Hashish Transactions and Letters of Intent

In many different types of cannabis contract negotiations, it is common for the parties to begin negotiations with a document that is often referred to as a letter of intent (LOI), but which can also be referred to as a term sheet. LOIs are used in most real estate and M&A transactions, but can be used for any type of contract negotiation. In this post, I’ll examine some of the reasons people run LOIs, as well as some of the legal issues that affect them.

LOIs are usually executed too early in a transaction as soon as the parties have agreed on general terms such as the purchase price and payment terms. Unless they are fully binding (more on that below), they don’t contain a ton of the terms that will ultimately go into the definitive agreement (commonly referred to as the “definitive agreement”). In very complex deals, you may see longer LOIs that contain complex terms, but even these are much abbreviated versions of the final deal.

The reason for LOIs is essentially to keep a deal open and to ensure that the parties have summarized and agreed the basic terms. LOIs are usually non-binding and the parties are free to withdraw from the agreement or to propose changes based on the results of an initial diligence (if preceded prior to the drafting of the final commercial) or during negotiations on the final outcome. However, they serve as good faith to keep the parties involved.

Some LOIs go a step further and have confidentiality and exclusivity clauses that are in fact binding and require one or both parties not to disclose the terms and conditions to outsiders or to buy the business (usually these obligations are imposed on the seller in a property sale, or M. & A transaction or lessor in a leasing LOI). From a buyer / lessee perspective, these can be critical – most buyers don’t want to spend the time creating an LOI just for the seller to get them to compete with and look for a better purchase price.

As already mentioned, there is a difference between binding and non-binding provisions of LOIs. Many LOIs contain most or all of the non-binding provisions. It is certainly possible to have a mandatory LOI, but it is less common. It can be very risky to run a Mandatory LOI because, by definition, it would not contain many of the terms that the final would have (including even essential terms). There is always a risk that one side will simply stop negotiating the execution of a definitive agreement when it already has a binding LOI and it benefits them not to have all of the limitations of a definitive agreement.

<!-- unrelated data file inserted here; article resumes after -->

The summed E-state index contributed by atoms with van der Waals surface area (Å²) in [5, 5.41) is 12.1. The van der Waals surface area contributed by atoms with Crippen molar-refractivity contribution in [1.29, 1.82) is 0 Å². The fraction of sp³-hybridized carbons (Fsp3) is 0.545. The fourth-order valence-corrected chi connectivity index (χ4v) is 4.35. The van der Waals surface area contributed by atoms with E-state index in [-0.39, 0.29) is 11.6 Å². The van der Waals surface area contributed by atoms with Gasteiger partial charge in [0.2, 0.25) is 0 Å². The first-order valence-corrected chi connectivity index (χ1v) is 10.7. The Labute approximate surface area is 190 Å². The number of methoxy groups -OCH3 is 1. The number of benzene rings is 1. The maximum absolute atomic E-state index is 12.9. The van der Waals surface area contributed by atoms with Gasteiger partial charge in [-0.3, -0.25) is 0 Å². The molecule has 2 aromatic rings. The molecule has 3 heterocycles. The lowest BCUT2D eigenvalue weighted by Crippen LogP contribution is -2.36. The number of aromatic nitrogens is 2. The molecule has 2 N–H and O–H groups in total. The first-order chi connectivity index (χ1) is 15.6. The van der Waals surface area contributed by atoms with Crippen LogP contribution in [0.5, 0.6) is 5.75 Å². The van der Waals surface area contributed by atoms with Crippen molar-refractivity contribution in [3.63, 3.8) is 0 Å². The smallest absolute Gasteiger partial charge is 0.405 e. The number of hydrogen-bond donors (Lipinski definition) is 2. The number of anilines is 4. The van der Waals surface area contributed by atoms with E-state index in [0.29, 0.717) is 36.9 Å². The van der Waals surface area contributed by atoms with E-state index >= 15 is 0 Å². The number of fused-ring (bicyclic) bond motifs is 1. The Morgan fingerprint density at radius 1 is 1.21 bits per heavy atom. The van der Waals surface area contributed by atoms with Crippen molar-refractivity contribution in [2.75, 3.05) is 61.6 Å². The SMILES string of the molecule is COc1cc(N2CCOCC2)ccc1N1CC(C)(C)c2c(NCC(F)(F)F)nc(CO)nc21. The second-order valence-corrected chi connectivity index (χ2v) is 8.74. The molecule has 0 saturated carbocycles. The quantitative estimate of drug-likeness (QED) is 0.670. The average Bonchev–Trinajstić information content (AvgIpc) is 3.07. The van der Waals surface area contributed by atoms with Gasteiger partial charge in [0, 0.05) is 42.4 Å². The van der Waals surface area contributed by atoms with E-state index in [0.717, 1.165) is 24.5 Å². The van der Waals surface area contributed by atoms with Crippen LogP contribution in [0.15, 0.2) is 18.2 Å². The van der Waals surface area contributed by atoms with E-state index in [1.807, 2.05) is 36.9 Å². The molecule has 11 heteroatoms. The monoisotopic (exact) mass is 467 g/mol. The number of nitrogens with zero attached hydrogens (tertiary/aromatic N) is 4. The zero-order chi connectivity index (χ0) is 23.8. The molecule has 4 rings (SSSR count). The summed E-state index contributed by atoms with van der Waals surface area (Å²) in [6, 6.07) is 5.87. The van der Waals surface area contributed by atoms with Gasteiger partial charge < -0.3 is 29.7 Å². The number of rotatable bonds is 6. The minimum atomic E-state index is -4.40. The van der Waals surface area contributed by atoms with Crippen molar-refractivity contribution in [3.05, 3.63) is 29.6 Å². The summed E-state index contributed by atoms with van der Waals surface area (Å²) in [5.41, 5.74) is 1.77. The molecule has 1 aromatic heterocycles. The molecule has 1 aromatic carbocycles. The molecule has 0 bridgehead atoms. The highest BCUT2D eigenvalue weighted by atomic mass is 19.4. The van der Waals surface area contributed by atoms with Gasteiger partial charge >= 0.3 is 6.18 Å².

Most binding LOIs are much, much more comprehensive than a typical non-binding LOI for this reason. And if there are LOIs that have hybrid setups (e.g. non-binding general conditions, but binding exclusivity / confidentiality clauses), they will state very explicitly what is mandatory and what is not. This is because courts have found in the past that LOIs are binding when the parties disagree on whether they should be binding. So much of it is careful exercise.

Some of the most common problems we see at LOIs are the following:

  1. Sloppiness. Some companies will try to save legal costs and reuse old LOIs. The result is a contract that may contain terms that are inconsistent with the current deal or inconsistent with what the parties believed to be signed. I don’t need to explain why this is a problem.
  2. Bond v. Non-binding problems. This is exactly what I described above and can come back later to keep track of business.
  3. Failure to address regulatory concerns. Most transactions in the cannabis industry pose at least some regulatory problems. Some businesses are completely banned under various states’ cannabis regulations. Even so, we’ve seen a lot of LOIs considering transactions that need to be completely changed to match the regs. Nobody wants to colorize an LOI just to have to propose significant changes to the business.
  4. Contains no essential terms. Even bad LOIs usually deal with the most pressing issues like the purchase price and how / when it is paid. However, there may be a number of other terms that are critical to the party issuing the LOI that are left out and can cause headaches later on. While LOIs shouldn’t be books, a half-page LOI can be just as problematic.

Cannabis companies using LOIs should consider working with lawyers who can put together simple but sufficient LOIs. A good LOI can save a lot of time, legal fees and headaches later.

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